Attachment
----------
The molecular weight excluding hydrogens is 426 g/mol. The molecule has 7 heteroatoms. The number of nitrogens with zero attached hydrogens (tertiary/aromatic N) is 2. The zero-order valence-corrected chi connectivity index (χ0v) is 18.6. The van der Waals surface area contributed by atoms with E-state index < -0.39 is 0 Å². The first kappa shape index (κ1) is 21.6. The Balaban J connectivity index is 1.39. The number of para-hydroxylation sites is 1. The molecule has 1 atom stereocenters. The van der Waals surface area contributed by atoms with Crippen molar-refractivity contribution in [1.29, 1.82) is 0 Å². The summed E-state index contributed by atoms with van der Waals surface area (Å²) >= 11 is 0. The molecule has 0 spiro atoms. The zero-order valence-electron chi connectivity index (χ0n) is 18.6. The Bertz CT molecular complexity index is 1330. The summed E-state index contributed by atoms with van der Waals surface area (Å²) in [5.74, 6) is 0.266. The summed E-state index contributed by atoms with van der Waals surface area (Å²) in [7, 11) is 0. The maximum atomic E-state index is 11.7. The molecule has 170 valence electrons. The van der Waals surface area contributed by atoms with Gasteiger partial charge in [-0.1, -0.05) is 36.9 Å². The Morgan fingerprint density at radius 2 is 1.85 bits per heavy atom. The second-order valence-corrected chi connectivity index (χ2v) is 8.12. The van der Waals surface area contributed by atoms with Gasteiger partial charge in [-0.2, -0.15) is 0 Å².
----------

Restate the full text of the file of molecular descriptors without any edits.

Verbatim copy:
The molecular weight excluding hydrogens is 426 g/mol. The molecule has 7 heteroatoms. The number of nitrogens with zero attached hydrogens (tertiary/aromatic N) is 2. The zero-order valence-corrected chi connectivity index (χ0v) is 18.6. The van der Waals surface area contributed by atoms with E-state index < -0.39 is 0 Å². The first kappa shape index (κ1) is 21.6. The Balaban J connectivity index is 1.39. The number of para-hydroxylation sites is 1. The molecule has 1 atom stereocenters. The van der Waals surface area contributed by atoms with Crippen molar-refractivity contribution in [1.29, 1.82) is 0 Å². The summed E-state index contributed by atoms with van der Waals surface area (Å²) >= 11 is 0. The molecule has 0 spiro atoms. The zero-order valence-electron chi connectivity index (χ0n) is 18.6. The Bertz CT molecular complexity index is 1330. The summed E-state index contributed by atoms with van der Waals surface area (Å²) in [5.74, 6) is 0.266. The summed E-state index contributed by atoms with van der Waals surface area (Å²) in [7, 11) is 0. The maximum atomic E-state index is 11.7. The molecule has 170 valence electrons. The van der Waals surface area contributed by atoms with Gasteiger partial charge in [-0.1, -0.05) is 36.9 Å². The Morgan fingerprint density at radius 2 is 1.85 bits per heavy atom. The second-order valence-corrected chi connectivity index (χ2v) is 8.12. The van der Waals surface area contributed by atoms with Gasteiger partial charge in [-0.2, -0.15) is 0 Å².